That is precisely the point: if it was meaningless, why sign it? And is this the burning issue before Nepal today that the prime minister under multiple sieges needs to put on his priority list? Indeed, BIPPA seems to be a graduate student’s survey programme gone awry. If hundreds of countries have to sign separate bilateral agreements with each other, does it not make it superfluous? Why then bother with WTO or MIGA? What does BIPPA give that MIGA, WTO and the 1950 Treaty with India do not? For national development to happen, ALL investments, especially national ones, must be protected. And they must be protected not by virtual statements of good intent, which is what BIPPA in its most charitable version is, but by real laws and institutions. An American friend discussing the Euro crisis told a story that applies to Nepal magnified many times. His family owns property in Portugal that has several houses and swimming pools worth millions; but all that is listed under Portugal’s old laws as “donkey pasture” and they pay only 13 thousand Euros of taxes. No wonder the countries that were rushed into EU membership with haste as the Soviet one collapsed in an attempt to expand the NATO Empire do not have the requisite institutional mechanisms for market functioning. BIPPA certainly won’t help in “donkey pasture” legal regimes like Nepal.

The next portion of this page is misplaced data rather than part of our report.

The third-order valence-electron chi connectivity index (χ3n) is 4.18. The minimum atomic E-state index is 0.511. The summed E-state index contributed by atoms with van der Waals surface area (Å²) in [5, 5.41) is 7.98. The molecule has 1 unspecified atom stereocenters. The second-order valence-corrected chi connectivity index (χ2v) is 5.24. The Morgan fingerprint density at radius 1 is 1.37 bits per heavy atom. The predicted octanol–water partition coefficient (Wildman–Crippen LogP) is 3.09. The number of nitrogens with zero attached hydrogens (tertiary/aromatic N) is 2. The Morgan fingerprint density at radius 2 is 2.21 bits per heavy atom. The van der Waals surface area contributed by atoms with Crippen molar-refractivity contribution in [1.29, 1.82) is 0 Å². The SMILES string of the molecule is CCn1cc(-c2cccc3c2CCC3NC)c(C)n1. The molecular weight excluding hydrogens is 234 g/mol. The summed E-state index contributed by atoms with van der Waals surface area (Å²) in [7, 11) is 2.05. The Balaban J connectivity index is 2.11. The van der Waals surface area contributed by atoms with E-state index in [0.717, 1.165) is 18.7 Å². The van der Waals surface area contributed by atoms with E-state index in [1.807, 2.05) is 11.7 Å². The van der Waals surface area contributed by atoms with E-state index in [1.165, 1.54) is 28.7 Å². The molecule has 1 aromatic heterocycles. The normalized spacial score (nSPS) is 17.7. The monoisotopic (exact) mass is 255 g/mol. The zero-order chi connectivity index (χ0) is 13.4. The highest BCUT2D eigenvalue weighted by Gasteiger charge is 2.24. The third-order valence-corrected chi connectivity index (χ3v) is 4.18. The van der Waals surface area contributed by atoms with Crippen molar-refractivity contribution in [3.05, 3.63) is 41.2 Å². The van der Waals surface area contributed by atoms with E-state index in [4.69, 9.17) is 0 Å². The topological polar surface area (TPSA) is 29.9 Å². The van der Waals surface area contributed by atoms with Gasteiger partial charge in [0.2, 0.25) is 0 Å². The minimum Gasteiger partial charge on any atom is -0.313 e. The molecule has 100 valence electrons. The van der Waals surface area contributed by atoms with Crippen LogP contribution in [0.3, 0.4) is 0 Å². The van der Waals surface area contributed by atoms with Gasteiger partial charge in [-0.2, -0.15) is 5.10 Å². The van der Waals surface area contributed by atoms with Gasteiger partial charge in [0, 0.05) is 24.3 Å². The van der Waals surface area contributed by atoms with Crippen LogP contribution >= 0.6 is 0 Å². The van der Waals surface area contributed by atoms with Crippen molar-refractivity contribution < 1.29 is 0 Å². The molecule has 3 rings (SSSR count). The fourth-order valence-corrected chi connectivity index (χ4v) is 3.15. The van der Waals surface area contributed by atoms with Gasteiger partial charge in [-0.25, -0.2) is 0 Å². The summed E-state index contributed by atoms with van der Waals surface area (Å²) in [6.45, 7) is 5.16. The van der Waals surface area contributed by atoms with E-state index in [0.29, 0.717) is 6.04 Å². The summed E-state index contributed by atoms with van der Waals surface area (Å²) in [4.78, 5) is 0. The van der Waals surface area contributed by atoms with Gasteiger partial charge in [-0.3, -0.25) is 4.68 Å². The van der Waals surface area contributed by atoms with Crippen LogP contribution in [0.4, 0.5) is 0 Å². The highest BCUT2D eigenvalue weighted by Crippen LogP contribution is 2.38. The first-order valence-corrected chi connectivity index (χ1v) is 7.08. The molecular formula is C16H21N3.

There is a similar tinge of fraud about the hype behind the 7-point deal. The “peace” cobbled in haste by external principals in 2006 for regime change in Nepal did not come about with a change of heart among the protagonists: the corrupt parliamentary parties were not about to give up on the agenda of corruption or their corrupt leaders, nor were the Maoists prepared to give up on violence as a political tool or their dream of single party monism. This 7-point deal does not indicate any shift of thinking among the protagonists, or their contradictory agendas in the CA. Now the deputy prime minister is thumping his chest about the need for ten thousand Madhesis to be inducted as separate regiments in the Nepal army (forgetting that there are already about seven thousand Tarai youths in it already on merit basis). It goes without saying that, failing that bargain, he and others would like ten thousand of their cadres to be given the “golden handshake” just as the Maoist cadres in the cantonment will be. And like them, they can then go back to their villages, ready to take up arms for the next political campaign around.